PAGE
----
It was all too easy for the rest of the world to remain virtually silent while the sounds of broken glass echoed through the streets of Germany. It was all too easy for Allied Forces to ignore the pleas of Jews to bomb the train tracks leading to the death camps even after it was verified that people were being fed to the ovens of Auschwitz.
Silence echoed through the halls of American justice. During World War II, men of all faiths joined American Forces. Jews were no different and they fought in Europe and in the Pacific. Some were captured as POWs. Even then, the Germans were intent on making sure their Final Solution took place. The Germans separated the Jewish soldiers and sent them to slave camps.
I cannot and will never understand the silence of the United States on the treatment of its Jewish soldiers:
From there, the Nazis separated 350 U.S. soldiers for being Jewish or "looking like Jews" and sent them to the slave camp around February 8, 1945. To this day, the U.S. Army has never officially recognized its soldiers were held as slaves inside Germany. Survivors of the camp signed documents to never speak about their captivity.
I cannot and will never understand why the US War Department reduced the sentences of those in charge of the slave camps:
It picks up with Charles Vogel, the uncle of Bernard and Martin. A veteran of World War I, Charles Vogel was a dogged and powerful attorney who was devastated by the loss of his nephew. At the time, he was the lead attorney for Adams Hats, with a Manhattan office at 1440 Broadway.
Working pro bono, Charles Vogel contacted more than 100 survivors of the Nazi slave camp after the war and built a case against the two Berga commanders: Erwin Metz and his superior, Hauptmann Ludwig Merz. He turned over his findings to the U.S. War Department, and the material was used against Metz and Merz in a war crimes trial in Germany. Not a single Berga survivor was allowed to testify at the trial.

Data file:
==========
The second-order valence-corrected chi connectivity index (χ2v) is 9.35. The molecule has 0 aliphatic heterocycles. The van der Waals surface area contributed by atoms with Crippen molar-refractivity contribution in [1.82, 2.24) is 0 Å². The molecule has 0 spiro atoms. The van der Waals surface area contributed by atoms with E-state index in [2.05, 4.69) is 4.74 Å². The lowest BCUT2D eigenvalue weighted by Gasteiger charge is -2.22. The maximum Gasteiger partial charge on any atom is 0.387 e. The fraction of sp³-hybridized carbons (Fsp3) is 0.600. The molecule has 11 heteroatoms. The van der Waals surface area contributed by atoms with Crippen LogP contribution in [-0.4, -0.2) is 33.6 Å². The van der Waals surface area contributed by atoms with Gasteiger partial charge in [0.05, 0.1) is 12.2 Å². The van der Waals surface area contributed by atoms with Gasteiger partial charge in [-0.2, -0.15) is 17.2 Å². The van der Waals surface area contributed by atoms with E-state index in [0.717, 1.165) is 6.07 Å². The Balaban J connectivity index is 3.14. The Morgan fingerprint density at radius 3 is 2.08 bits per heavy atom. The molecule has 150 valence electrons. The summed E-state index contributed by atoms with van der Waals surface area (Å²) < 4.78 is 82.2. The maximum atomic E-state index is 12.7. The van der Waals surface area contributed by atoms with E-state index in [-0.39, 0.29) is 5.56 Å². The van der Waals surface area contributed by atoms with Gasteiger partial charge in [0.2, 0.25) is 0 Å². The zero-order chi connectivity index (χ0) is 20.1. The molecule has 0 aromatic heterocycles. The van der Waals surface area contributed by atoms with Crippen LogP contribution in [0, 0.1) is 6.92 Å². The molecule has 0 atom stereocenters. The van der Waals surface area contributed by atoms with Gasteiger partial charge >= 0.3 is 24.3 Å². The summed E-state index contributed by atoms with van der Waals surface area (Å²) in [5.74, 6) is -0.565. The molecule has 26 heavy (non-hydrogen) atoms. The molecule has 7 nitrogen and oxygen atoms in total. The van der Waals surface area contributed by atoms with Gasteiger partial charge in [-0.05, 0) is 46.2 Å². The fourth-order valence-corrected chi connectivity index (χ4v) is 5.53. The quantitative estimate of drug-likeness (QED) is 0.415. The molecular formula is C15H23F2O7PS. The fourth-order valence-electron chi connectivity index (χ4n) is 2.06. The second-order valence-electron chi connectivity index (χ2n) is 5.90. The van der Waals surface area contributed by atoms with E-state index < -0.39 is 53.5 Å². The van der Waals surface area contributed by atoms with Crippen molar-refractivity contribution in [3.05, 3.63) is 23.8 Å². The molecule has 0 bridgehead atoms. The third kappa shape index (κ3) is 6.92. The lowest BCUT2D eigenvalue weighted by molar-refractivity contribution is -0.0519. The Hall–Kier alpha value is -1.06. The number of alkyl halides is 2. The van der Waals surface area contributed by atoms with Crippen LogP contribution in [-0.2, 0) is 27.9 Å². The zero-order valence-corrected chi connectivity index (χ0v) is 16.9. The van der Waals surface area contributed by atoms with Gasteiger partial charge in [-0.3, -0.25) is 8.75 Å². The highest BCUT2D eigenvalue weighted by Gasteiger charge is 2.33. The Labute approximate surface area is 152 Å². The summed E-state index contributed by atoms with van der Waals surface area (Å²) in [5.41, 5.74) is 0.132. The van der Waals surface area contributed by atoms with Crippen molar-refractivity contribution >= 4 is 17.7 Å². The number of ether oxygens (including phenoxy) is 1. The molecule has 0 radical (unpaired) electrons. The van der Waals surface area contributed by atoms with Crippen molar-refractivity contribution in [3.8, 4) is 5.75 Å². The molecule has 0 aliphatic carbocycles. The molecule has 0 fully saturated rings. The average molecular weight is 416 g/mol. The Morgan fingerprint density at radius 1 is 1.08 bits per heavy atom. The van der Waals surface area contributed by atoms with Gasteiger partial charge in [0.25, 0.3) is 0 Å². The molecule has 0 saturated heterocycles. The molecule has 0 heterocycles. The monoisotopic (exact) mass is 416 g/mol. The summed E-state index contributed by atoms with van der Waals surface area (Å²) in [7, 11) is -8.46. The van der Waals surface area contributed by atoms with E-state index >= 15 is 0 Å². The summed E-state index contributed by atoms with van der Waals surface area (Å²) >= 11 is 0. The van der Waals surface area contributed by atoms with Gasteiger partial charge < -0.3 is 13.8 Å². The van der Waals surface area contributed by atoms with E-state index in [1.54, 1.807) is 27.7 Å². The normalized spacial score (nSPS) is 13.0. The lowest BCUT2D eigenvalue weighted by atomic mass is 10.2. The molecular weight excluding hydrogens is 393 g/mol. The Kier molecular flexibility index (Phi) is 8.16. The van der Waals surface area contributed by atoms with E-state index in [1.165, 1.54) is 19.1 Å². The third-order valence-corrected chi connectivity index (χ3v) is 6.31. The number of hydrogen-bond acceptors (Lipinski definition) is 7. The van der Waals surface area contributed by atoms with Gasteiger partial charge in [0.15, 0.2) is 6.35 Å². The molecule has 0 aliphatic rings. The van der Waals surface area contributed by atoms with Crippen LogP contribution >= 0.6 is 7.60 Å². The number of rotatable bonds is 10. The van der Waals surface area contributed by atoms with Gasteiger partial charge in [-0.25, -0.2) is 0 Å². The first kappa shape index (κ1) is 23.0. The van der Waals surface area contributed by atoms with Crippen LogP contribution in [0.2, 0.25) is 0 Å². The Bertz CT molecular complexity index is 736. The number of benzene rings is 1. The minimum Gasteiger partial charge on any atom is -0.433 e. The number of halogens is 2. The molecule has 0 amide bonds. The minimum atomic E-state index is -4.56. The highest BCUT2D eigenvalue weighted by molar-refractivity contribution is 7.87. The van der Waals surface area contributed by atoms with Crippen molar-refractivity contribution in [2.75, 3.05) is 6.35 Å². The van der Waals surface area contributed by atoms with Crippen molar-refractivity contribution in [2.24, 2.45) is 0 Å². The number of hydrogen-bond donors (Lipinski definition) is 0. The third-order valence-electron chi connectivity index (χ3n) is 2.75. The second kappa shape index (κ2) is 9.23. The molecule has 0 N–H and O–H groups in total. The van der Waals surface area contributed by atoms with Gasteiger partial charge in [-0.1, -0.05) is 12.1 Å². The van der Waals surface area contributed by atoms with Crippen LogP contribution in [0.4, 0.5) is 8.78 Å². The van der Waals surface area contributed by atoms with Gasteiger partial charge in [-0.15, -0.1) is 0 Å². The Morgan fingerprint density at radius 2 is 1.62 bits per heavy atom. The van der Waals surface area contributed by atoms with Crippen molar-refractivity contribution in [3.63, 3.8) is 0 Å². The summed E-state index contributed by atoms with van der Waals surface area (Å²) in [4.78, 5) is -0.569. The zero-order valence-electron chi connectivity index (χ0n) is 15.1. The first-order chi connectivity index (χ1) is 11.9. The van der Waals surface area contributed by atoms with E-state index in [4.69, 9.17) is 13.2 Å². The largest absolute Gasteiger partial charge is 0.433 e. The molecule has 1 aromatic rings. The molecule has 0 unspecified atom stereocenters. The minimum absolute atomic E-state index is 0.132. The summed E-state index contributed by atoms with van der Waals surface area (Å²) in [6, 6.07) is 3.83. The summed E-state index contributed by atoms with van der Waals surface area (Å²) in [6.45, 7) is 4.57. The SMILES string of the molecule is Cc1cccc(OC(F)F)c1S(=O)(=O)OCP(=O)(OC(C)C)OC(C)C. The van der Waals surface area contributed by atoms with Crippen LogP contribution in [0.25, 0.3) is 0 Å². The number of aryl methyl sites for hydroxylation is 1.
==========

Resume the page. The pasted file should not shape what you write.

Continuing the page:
Metz and Merz were both sentenced to die by hanging.
But on June 11, 1948, Charles Vogel received devastating news from the U.S. War Department.
"The sentence of Metz was reduced to life imprisonment and that of Merz to a term of five years. Because of the voluminousness of the record it is not possible to set forth in detail reasons for the reduction of the sentences," wrote Col. Edward H. Young, the chief of the War Crimes Branch, Civil Affairs Division, in a one-page letter.
One week later, Charles Vogel fired off a terse, four-page response, expressing outrage and urging the government to try the men again, this time allowing Berga survivors to testify about what they endured.
"The information contained in your letter of 11 June 1948 is a surprise and shock," Charles Vogel wrote.
He spent the next few months gathering signatures of dozens of "survivors of this horror and by the next-of-kin of the G.I. dead."
Charles Vogel went straight to the top of the U.S. government, pleading in a petition to President Harry Truman, Secretary of State George Marshall and Defense Secretary James Forrestal to act against "these monsters."
"The civilian prisoners received treatment on a par with that at Buchenwald and Dachau [Nazi concentration camps]. This in itself is sufficient cause for Merz and Metz to hang. The added crime that American G.I.s were treated so inhumanly magnifies their guilt. Merz and Metz were tried by the War Crimes Court and sentenced to hang," Charles Vogel said in his petition.
At least 350 American soldiers were sent to Nazi slave camps. They were separated from their brothers in arms because they were Jews. Why weren't these soldiers allowed to testify? Why were the sentences of Merz and Metz reduced to a travesty of justice?
At times. the adage of silence being golden is a mockery of decency, humanity, and justice.
H/t: Dov Bear